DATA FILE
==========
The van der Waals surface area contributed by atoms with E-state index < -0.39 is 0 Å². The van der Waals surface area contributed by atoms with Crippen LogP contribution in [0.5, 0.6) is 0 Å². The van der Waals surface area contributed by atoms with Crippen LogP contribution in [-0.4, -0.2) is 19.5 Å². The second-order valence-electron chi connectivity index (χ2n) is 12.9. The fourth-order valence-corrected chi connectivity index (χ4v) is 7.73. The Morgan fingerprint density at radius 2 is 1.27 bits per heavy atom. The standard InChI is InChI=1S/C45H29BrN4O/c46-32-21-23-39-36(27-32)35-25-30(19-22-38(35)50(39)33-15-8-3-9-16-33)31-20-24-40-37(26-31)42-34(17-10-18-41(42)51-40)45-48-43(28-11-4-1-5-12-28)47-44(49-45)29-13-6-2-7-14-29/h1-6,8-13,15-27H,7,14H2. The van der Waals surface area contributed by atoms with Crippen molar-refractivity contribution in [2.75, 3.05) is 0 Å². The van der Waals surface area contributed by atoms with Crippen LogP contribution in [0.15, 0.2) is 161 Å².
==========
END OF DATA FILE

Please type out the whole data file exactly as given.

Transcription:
The van der Waals surface area contributed by atoms with E-state index < -0.39 is 0 Å². The van der Waals surface area contributed by atoms with Crippen LogP contribution in [0.5, 0.6) is 0 Å². The van der Waals surface area contributed by atoms with Crippen LogP contribution in [-0.4, -0.2) is 19.5 Å². The second-order valence-electron chi connectivity index (χ2n) is 12.9. The fourth-order valence-corrected chi connectivity index (χ4v) is 7.73. The Morgan fingerprint density at radius 2 is 1.27 bits per heavy atom. The standard InChI is InChI=1S/C45H29BrN4O/c46-32-21-23-39-36(27-32)35-25-30(19-22-38(35)50(39)33-15-8-3-9-16-33)31-20-24-40-37(26-31)42-34(17-10-18-41(42)51-40)45-48-43(28-11-4-1-5-12-28)47-44(49-45)29-13-6-2-7-14-29/h1-6,8-13,15-27H,7,14H2. The van der Waals surface area contributed by atoms with Crippen molar-refractivity contribution in [2.75, 3.05) is 0 Å². The van der Waals surface area contributed by atoms with Crippen LogP contribution in [0.15, 0.2) is 161 Å².